Contractor obligations

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  • #3569

    firefight4life
    Participant

    We were required to elevate our home after the August flooding and hired a licensed foundation company to do that. The contractor gave me a quote for 41,225.00. I signed the contract at the end of October and they started work right after Thanksgiving. During the contracting stage, I sent the contractor the structural engineer report that I had done after my insurance adjuster recommended I do so.

    My home was moved to my property in the 70’s and apparently had significant signs of age (rotten joists, seals, etc.) We bought the home in 2009 and did not have a home inspection (stupid us) and had never really gotten under the home to “Inspect” the foundation. After the flood waters pulled all of the insulation under the home down, we had to get under there and pick it up and it was then that we realized just how bad it was.

    With all that being said, I had a verbal agreement with the foundation contractor that he would tell me how many of each (joists, seals, etc.) that he would need to fix the foundation rot or he would buy materials and send me invoice to reimburse him for that.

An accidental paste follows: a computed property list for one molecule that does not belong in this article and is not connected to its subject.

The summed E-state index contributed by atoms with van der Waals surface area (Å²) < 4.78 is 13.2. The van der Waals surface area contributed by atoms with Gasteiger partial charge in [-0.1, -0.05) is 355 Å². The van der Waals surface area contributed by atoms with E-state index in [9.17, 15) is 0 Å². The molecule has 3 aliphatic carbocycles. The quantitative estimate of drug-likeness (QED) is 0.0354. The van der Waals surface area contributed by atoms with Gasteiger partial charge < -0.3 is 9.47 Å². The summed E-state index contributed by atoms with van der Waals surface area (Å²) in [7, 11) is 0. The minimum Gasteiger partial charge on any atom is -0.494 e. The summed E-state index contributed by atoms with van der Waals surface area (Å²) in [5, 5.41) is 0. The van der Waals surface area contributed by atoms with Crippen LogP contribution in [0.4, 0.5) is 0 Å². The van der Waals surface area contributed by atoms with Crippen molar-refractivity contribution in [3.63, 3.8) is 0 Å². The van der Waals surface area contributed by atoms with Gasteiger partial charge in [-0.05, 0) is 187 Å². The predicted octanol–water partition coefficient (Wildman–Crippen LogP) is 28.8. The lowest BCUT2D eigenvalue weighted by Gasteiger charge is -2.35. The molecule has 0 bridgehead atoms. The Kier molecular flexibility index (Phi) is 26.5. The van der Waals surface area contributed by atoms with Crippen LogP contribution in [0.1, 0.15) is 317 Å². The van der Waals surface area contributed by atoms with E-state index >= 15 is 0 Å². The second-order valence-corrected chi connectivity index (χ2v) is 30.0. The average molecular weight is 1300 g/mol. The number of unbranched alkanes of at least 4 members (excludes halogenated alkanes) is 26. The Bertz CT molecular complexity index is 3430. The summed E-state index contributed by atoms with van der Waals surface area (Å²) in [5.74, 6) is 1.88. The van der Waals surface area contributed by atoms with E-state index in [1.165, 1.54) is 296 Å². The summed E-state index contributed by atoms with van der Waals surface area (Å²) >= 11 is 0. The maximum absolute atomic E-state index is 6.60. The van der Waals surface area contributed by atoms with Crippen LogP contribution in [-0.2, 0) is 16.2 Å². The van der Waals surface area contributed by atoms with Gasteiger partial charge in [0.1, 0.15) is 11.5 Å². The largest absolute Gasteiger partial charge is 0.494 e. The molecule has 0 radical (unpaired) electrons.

Well he replaced most of the rot but the subcontractor he hired did not install theses beams, joists correctly. The structural engineer came back out after I called him because I was concerned about the way some of the work looked. He did a second report. His second report was almost as bad as the first one. Apparently the way they fixed the foundation was in no way shape or form the proper way to do it.

    My question is…. I did not have a contract stating that my contractor was responsible for fixing the existing foundation problems. Only a contract stating he would elevate my home. (which in the end did not get elevated to the requested level)

    Is he liable for the workmanship and errors of the subcontractor and crew if the contract did not specifically state he was going to do the work?

  • #3571

    Bassmaster
    Participant

    To many variables here. In these cases I usually tell people to picture a week-long trial complete with evidence and witnesses to enable a even an experienced judge to be able to arrive at a conclusion.

    In very general terms, a contractor is responsible for the work done by people that he hires as sub-contractors. When a written contract is supplemented by verbal agreements, however, it boils down to testimony and how good a witness is on the stand.

    I’m sure you are not anxious to get to point of filing suit, but again, there are too many variable to be able to state a conclusion of law.

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